The OHCHR Regional Office for the Middle East (ROME) was established in Beirut in 2002. The Regional Office covers nine countries: Bahrain, Jordan, Kuwait, Lebanon, Oman, Qatar, Saudi Arabia, Syria, and the United Arab Emirates.
Human rights context in the Middle East
The 2011 �Arab Spring� was a broad and spontaneous upheaval - starting in North Africa and followed by the Middle East - that attempted to end decades of failed development and human rights violations. In many cases, the response of Governments to the massive protests, focused on security at the expense of human rights, and resulted in an increased crackdown on human rights defenders, civil society activists, and journalists. Freedom of assembly was largely undermined as security forces resorted to harsh and violent measures to disperse protestors who were often subject to arbitrary arrest and prosecution without due respect for the right to a fair trial. In some countries, as in the case of Syria, the situation degenerated into a non-international armed conflict with systematic violations of International humanitarian and human rights laws. In other cases, lack of adequate response for calls of change or reform has led to heightened tensions and various human rights violations.
Ongoing conflicts and political tensions in some countries greatly affect women, children, persons with disabilities and the elderly, as well as minorities. Gender inequality continues to be a matter of acute concern, and efforts to secure the rights of women have wielded few positive results to date. The Middle East is host to millions of non-citizens such as refugees, stateless persons, and migrant workers, including migrant domestic workers. However, these individuals often fall outside the legal protection structures required of host States and are vulnerable to exploitation and abuse.
The Regional Office works on thematic issues that require attention at the national and regional levels. Among others, the freedoms of opinion and expression, association and peaceful assembly require heightened attention, despite the fact that they are essential to democratic participation yet are gravely endangered. The Regional Office continues to advocate for the rights of vulnerable groups, minorities and non-citizens, whose legal status and rights are rarely discussed let alone protected. In addressing these issues, the Regional Office provides technical advice to Governments in the field of human rights with regard to, inter alia, the ratification of human rights treaties, and encourages States to establish national human rights institutions (NHRIs) and to reinforce existing institutions, especially with respect to their independence and ability to take action when violations occur. The Regional Office also designs training modules on human rights targeting civil society organizations, Governments and NHRIs on a variety of issues, including: developing laws that are in-line with international human rights standards, preparation for and follow up on the UPR process and its recommendations, follow up on the concluding observations and comments of treaty bodies and special procedures mandate holders.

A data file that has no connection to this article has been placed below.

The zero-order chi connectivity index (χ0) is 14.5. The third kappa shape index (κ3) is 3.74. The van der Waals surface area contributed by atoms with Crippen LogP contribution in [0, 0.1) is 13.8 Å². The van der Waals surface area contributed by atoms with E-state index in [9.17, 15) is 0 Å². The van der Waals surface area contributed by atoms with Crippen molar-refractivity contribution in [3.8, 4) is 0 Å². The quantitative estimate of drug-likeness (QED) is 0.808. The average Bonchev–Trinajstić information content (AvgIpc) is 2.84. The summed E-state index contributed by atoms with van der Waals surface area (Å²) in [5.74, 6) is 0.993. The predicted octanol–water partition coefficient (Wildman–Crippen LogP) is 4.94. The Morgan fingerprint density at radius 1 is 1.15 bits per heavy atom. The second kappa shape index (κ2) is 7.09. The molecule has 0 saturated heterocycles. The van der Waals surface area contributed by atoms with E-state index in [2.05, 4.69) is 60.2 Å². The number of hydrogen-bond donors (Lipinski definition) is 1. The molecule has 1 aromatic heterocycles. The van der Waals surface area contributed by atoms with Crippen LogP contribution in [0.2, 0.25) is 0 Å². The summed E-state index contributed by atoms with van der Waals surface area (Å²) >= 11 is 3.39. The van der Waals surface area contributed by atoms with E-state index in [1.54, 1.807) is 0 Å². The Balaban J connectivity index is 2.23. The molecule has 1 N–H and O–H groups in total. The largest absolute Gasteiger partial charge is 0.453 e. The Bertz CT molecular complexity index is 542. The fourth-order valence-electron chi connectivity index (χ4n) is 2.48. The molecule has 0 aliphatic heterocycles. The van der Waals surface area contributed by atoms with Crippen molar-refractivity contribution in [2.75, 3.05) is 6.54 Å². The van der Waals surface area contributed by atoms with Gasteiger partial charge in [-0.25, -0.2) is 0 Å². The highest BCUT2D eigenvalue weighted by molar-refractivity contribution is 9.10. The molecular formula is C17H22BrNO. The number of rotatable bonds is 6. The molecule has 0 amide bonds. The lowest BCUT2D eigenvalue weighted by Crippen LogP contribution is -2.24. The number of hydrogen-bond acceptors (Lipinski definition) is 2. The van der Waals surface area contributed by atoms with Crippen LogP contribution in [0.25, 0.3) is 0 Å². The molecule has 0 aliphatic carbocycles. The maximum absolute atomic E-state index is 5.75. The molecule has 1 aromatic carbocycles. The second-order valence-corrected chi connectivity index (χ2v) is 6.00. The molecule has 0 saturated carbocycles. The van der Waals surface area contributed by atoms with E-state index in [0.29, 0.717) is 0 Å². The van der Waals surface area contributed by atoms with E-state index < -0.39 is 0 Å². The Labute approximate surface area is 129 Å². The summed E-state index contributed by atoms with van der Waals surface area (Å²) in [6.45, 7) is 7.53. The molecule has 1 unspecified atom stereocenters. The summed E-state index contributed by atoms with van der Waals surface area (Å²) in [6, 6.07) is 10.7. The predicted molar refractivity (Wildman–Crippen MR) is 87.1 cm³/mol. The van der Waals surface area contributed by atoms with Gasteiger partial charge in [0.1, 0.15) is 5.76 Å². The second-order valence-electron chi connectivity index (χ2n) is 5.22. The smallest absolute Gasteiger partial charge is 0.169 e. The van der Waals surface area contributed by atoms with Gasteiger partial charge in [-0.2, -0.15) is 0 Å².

The Regional Office actively cooperates with the UN human rights mechanisms, including treaty bodies and special procedures mandate holders. The Regional Office prioritizes gender equality and women's rights in its programs. All countries in the region are party to the Convention on the Elimination of All Forms of Discrimination against Women (CEDAW).
In addition, the Regional Office compiles and analyses information on the human rights situation,, contributes to global or thematic reports of the High Commissioner and organizes awareness raising sessions and advocacy meetings to promote the protection of human rights.
The Regional Office has established strong relationships with key national and regional stakeholders and works closely with UN agencies and programmes, Governments and civil society including non-governmental partners. The Regional Office is providing support in establishing accountability and in delivery of justice, capacity development of Governments and civil society, and support to governance reform, rule of law and in tackling discrimination.
The Regional Office also provides technical advice and support for increased compliance of laws with international human rights standards in the area of the protection of migrant domestic workers; stateless persons, and freedoms of expression, association and assembly for human rights defenders, journalists and trade unionists; advocates for the formal adoption and implementation of the National Human Rights Plan of Action in Lebanon and for increased knowledge of human rights standards by Lebanese Internal Security Forces; and assists establishment of national human rights institutions in Lebanon, Kuwait, and the United Arab Emirates and increased compliance with the Paris Principles of national human rights institutions in Oman and Bahrain.
The Regional Office promotes increased participation of rights-holders, especially women, in the development and monitoring of economic, social and cultural rights policies within the right to development framework. The Regional Office also provides technical assistance in integrating human rights standards in the work of the UN policies and programmes by engaging with UN Country Teams, Economic and Social Commission for Western Asia (ESCWA) and the Regional United Nations Development Group (UNDG) to introduce Human Rights-Based Approach in their development programmes and to incorporate principles of equality and non-discrimination including gender mainstreaming and implementation of Human rights Due Diligence Policy (HRDDP) to ensure compliance with the UN principles and State obligations.